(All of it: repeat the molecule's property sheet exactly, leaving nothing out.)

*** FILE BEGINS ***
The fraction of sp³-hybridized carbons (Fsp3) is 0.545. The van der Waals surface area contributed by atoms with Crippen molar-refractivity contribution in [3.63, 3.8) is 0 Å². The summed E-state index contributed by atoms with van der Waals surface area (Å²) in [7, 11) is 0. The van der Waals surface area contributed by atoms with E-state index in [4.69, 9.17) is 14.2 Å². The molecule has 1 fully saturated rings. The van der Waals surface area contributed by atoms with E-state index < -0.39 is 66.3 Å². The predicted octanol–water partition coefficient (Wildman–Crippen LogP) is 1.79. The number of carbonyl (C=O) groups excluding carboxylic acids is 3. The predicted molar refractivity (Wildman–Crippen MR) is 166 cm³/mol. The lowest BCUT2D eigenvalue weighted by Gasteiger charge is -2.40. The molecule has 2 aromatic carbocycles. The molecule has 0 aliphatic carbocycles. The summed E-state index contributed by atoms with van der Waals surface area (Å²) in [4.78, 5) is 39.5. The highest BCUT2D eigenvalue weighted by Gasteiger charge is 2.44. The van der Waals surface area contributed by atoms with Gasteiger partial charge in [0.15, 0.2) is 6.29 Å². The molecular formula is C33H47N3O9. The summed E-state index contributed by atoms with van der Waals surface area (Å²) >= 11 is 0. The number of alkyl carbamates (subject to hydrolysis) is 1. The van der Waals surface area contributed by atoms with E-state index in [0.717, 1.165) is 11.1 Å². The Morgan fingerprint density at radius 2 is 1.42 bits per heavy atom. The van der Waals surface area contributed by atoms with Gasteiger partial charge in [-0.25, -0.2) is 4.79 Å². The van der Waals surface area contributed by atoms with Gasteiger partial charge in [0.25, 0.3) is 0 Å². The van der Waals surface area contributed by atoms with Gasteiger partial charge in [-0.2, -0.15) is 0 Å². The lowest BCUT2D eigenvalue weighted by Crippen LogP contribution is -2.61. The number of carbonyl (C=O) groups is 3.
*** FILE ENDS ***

The fraction of sp³-hybridized carbons (Fsp3) is 0.545. The van der Waals surface area contributed by atoms with Crippen molar-refractivity contribution in [3.63, 3.8) is 0 Å². The summed E-state index contributed by atoms with van der Waals surface area (Å²) in [7, 11) is 0. The van der Waals surface area contributed by atoms with E-state index in [4.69, 9.17) is 14.2 Å². The molecule has 1 fully saturated rings. The van der Waals surface area contributed by atoms with E-state index < -0.39 is 66.3 Å². The predicted octanol–water partition coefficient (Wildman–Crippen LogP) is 1.79. The number of carbonyl (C=O) groups excluding carboxylic acids is 3. The predicted molar refractivity (Wildman–Crippen MR) is 166 cm³/mol. The lowest BCUT2D eigenvalue weighted by Gasteiger charge is -2.40. The molecule has 2 aromatic carbocycles. The molecule has 0 aliphatic carbocycles. The summed E-state index contributed by atoms with van der Waals surface area (Å²) in [4.78, 5) is 39.5. The highest BCUT2D eigenvalue weighted by Gasteiger charge is 2.44. The van der Waals surface area contributed by atoms with Gasteiger partial charge in [0.15, 0.2) is 6.29 Å². The molecular formula is C33H47N3O9. The summed E-state index contributed by atoms with van der Waals surface area (Å²) >= 11 is 0. The number of alkyl carbamates (subject to hydrolysis) is 1. The van der Waals surface area contributed by atoms with E-state index in [0.717, 1.165) is 11.1 Å². The Morgan fingerprint density at radius 2 is 1.42 bits per heavy atom. The van der Waals surface area contributed by atoms with Gasteiger partial charge in [-0.25, -0.2) is 4.79 Å². The van der Waals surface area contributed by atoms with Gasteiger partial charge in [0.25, 0.3) is 0 Å². The van der Waals surface area contributed by atoms with Gasteiger partial charge in [-0.2, -0.15) is 0 Å². The lowest BCUT2D eigenvalue weighted by Crippen LogP contribution is -2.61. The number of carbonyl (C=O) groups is 3.